Breaking News

Tweet TWEET

SEC Proposes Swap Dealer, Participant Definitions Required by Dodd-Frank

The U.S. Securities and Exchange Commission proposed definitions to determine which firms will face higher capital and margin requirements under new rules for the $583 trillion over-the-counter swaps market.

SEC commissioners voted 5-0 today to seek comment on proposals designed to match those endorsed by the Commodity Futures Trading Commission in a 3-2 vote on Dec. 1. The two Washington-based agencies are charged with revamping oversight of derivatives markets under the Dodd-Frank law.

Dodd-Frank, the financial-regulation overhaul enacted in July, aims to shift most swaps to clearinghouses, exchanges and other trading platforms to increase transparency after largely unregulated trades complicated efforts to resolve the credit crisis in 2008. The law gives the SEC authority over securities- based swaps, with the CFTC overseeing the rest of the market.

The SEC proposal defines security-based swap dealers as firms that are commonly understood to be security-based swaps dealers, make a market in security-based swaps and regularly enter such swaps with counterparties. The measure provides an exclusion for firms that enter into such swaps for their own accounts on an irregular basis.

“The definitions are the foundation of the regulatory structure we are building,” said Commissioner Elisse Walter, a Democrat who joined other members in welcoming industry comment on how the proposed standards would affect market participants.

Three-Part Test

The SEC and CFTC are required to spell out details of a three-part test for determining whether a firm is a major swap participant. The proposals released this week flesh out the tests for whether a firm has a “substantial position” in a swaps market, whether it is using swaps to hedge or mitigate commercial risk and whether it is highly leveraged.

Designation as a major swap participant would subject a firm to higher capital, margin and business-conduct standards. CFTC Chairman Gary Gensler said in September that 200 global financial firms might fall under his agency’s swap-dealer definition.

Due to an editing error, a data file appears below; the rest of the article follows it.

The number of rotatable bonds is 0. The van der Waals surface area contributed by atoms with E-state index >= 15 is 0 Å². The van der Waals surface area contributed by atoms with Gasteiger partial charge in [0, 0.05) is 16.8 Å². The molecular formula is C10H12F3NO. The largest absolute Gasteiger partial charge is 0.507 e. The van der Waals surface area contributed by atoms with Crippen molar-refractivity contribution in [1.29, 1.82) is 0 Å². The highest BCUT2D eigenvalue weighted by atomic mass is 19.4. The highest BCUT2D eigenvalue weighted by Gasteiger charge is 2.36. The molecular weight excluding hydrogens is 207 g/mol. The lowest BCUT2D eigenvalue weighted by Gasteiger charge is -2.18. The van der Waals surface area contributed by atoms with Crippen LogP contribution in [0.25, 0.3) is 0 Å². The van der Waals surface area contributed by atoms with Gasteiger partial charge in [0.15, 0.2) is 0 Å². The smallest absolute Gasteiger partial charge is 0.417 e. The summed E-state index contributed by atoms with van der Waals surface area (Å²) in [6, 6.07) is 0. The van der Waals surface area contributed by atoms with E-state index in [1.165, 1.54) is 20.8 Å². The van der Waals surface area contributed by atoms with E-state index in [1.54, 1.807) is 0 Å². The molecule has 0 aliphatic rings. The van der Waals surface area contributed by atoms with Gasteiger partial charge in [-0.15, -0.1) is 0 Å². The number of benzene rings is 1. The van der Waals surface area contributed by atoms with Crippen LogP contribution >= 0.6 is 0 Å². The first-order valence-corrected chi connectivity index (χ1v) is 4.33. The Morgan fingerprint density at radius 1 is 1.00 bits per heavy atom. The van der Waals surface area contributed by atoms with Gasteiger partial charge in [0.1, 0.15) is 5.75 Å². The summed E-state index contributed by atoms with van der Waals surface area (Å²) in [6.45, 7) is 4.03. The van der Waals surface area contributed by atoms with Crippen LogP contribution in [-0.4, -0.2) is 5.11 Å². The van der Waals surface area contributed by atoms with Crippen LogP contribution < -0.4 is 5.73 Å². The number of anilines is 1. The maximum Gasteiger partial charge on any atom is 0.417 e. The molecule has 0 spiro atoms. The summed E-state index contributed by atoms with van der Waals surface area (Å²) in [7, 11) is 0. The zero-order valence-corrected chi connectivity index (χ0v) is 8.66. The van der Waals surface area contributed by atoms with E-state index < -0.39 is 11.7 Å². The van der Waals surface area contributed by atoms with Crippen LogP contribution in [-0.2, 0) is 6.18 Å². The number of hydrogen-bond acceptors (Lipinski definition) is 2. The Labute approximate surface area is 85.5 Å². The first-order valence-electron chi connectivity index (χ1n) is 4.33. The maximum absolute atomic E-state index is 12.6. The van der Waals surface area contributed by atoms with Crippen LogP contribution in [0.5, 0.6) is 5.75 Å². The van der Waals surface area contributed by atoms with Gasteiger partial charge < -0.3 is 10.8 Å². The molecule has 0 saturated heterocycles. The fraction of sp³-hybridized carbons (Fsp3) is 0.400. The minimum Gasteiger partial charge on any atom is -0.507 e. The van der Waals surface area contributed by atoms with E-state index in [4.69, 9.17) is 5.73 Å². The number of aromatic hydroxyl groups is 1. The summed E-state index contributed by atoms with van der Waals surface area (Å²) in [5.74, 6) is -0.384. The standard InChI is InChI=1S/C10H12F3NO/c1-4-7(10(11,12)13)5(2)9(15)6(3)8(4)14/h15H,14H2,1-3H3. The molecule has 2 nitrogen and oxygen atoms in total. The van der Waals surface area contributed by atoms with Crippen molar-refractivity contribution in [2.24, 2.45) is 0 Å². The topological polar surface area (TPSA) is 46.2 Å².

The SEC estimated that there may be 50 security-based swap dealers under the definition proposed today. About 10 firms, the agency estimated, may need to run tests to determine if they need to register as major security-based swap participants.

SEC Commissioner Troy Paredes, a Republican, backed the proposal while expressing concern that the thresholds for defining swaps dealers and major swaps participants would include firms that don’t pose systemic risk to markets.

The definitions will be subject to public comment for 60 days, and the proposals won’t become official until they pass second votes from both the SEC and the CFTC.

Derivatives, including swaps, are financial instruments used to hedge risks or for speculation. They’re derived from stocks, bonds, loans, currencies and commodities, or linked to specific events like changes in the weather or interest rates.

To contact the reporters on this story: Silla Brush in Washington at sbrush@bloomberg.net; Jesse Hamilton in Washington at jhamilton33@bloomberg.net.

To contact the editor responsible for this story: Lawrence Roberts at lroberts13@bloomberg.net.

Bloomberg reserves the right to remove comments but is under no obligation to do so, or to explain individual moderation decisions.

Please enable JavaScript to view the comments powered by Disqus.